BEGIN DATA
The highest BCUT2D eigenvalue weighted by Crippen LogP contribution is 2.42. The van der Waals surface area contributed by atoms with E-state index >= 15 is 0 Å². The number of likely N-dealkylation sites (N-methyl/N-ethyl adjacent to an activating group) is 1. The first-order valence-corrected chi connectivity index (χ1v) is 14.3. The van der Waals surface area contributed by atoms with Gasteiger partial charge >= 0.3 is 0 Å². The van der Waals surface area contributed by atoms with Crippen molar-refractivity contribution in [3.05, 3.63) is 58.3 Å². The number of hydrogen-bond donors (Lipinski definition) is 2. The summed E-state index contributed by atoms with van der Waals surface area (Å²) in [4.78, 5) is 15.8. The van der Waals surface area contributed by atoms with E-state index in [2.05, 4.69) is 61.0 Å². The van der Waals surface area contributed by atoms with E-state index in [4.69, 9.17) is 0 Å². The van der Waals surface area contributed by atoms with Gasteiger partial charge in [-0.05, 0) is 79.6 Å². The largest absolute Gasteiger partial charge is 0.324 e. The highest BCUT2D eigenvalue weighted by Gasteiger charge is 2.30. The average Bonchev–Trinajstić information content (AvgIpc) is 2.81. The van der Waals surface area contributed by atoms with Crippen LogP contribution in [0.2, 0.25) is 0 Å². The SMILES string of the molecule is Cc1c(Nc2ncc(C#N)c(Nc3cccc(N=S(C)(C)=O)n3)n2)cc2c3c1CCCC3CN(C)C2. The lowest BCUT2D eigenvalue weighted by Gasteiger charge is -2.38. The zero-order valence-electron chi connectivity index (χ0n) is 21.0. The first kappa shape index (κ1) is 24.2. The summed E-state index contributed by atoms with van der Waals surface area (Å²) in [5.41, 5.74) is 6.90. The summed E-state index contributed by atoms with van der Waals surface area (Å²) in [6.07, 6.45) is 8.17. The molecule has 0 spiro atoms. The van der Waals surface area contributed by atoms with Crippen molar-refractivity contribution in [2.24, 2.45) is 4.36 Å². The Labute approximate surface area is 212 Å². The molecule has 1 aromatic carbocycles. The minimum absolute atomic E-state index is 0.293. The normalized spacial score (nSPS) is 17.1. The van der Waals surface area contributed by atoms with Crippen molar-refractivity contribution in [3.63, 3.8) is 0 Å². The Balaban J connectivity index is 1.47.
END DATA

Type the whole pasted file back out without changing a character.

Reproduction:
The highest BCUT2D eigenvalue weighted by Crippen LogP contribution is 2.42. The van der Waals surface area contributed by atoms with E-state index >= 15 is 0 Å². The number of likely N-dealkylation sites (N-methyl/N-ethyl adjacent to an activating group) is 1. The first-order valence-corrected chi connectivity index (χ1v) is 14.3. The van der Waals surface area contributed by atoms with Gasteiger partial charge >= 0.3 is 0 Å². The van der Waals surface area contributed by atoms with Crippen molar-refractivity contribution in [3.05, 3.63) is 58.3 Å². The number of hydrogen-bond donors (Lipinski definition) is 2. The summed E-state index contributed by atoms with van der Waals surface area (Å²) in [4.78, 5) is 15.8. The van der Waals surface area contributed by atoms with E-state index in [2.05, 4.69) is 61.0 Å². The van der Waals surface area contributed by atoms with E-state index in [4.69, 9.17) is 0 Å². The van der Waals surface area contributed by atoms with Gasteiger partial charge in [-0.05, 0) is 79.6 Å². The largest absolute Gasteiger partial charge is 0.324 e. The highest BCUT2D eigenvalue weighted by Gasteiger charge is 2.30. The average Bonchev–Trinajstić information content (AvgIpc) is 2.81. The van der Waals surface area contributed by atoms with Crippen LogP contribution in [0.2, 0.25) is 0 Å². The SMILES string of the molecule is Cc1c(Nc2ncc(C#N)c(Nc3cccc(N=S(C)(C)=O)n3)n2)cc2c3c1CCCC3CN(C)C2. The lowest BCUT2D eigenvalue weighted by Gasteiger charge is -2.38. The zero-order valence-electron chi connectivity index (χ0n) is 21.0. The first kappa shape index (κ1) is 24.2. The summed E-state index contributed by atoms with van der Waals surface area (Å²) in [5.41, 5.74) is 6.90. The summed E-state index contributed by atoms with van der Waals surface area (Å²) in [6.07, 6.45) is 8.17. The molecule has 0 spiro atoms. The van der Waals surface area contributed by atoms with Crippen molar-refractivity contribution in [2.24, 2.45) is 4.36 Å². The Labute approximate surface area is 212 Å². The molecule has 1 aromatic carbocycles. The minimum absolute atomic E-state index is 0.293. The normalized spacial score (nSPS) is 17.1. The van der Waals surface area contributed by atoms with Crippen molar-refractivity contribution in [3.63, 3.8) is 0 Å². The Balaban J connectivity index is 1.47.